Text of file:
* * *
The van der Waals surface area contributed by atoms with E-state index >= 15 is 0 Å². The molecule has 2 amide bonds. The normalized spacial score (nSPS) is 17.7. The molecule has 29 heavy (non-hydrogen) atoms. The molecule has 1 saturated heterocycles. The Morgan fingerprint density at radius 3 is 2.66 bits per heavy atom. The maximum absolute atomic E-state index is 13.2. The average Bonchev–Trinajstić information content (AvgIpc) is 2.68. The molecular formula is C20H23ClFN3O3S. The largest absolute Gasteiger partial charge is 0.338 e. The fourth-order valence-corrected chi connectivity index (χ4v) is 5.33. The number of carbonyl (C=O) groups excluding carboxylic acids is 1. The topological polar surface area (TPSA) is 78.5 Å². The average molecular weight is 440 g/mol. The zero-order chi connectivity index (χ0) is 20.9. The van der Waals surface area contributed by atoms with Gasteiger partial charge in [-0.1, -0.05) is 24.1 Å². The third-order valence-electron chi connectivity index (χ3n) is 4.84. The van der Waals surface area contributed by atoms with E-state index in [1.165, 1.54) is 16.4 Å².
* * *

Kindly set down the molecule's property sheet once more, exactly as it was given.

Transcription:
The van der Waals surface area contributed by atoms with E-state index >= 15 is 0 Å². The molecule has 2 amide bonds. The normalized spacial score (nSPS) is 17.7. The molecule has 29 heavy (non-hydrogen) atoms. The molecule has 1 saturated heterocycles. The Morgan fingerprint density at radius 3 is 2.66 bits per heavy atom. The maximum absolute atomic E-state index is 13.2. The average Bonchev–Trinajstić information content (AvgIpc) is 2.68. The molecular formula is C20H23ClFN3O3S. The largest absolute Gasteiger partial charge is 0.338 e. The fourth-order valence-corrected chi connectivity index (χ4v) is 5.33. The number of carbonyl (C=O) groups excluding carboxylic acids is 1. The topological polar surface area (TPSA) is 78.5 Å². The average molecular weight is 440 g/mol. The zero-order chi connectivity index (χ0) is 20.9. The van der Waals surface area contributed by atoms with Gasteiger partial charge in [-0.1, -0.05) is 24.1 Å². The third-order valence-electron chi connectivity index (χ3n) is 4.84. The van der Waals surface area contributed by atoms with E-state index in [1.165, 1.54) is 16.4 Å².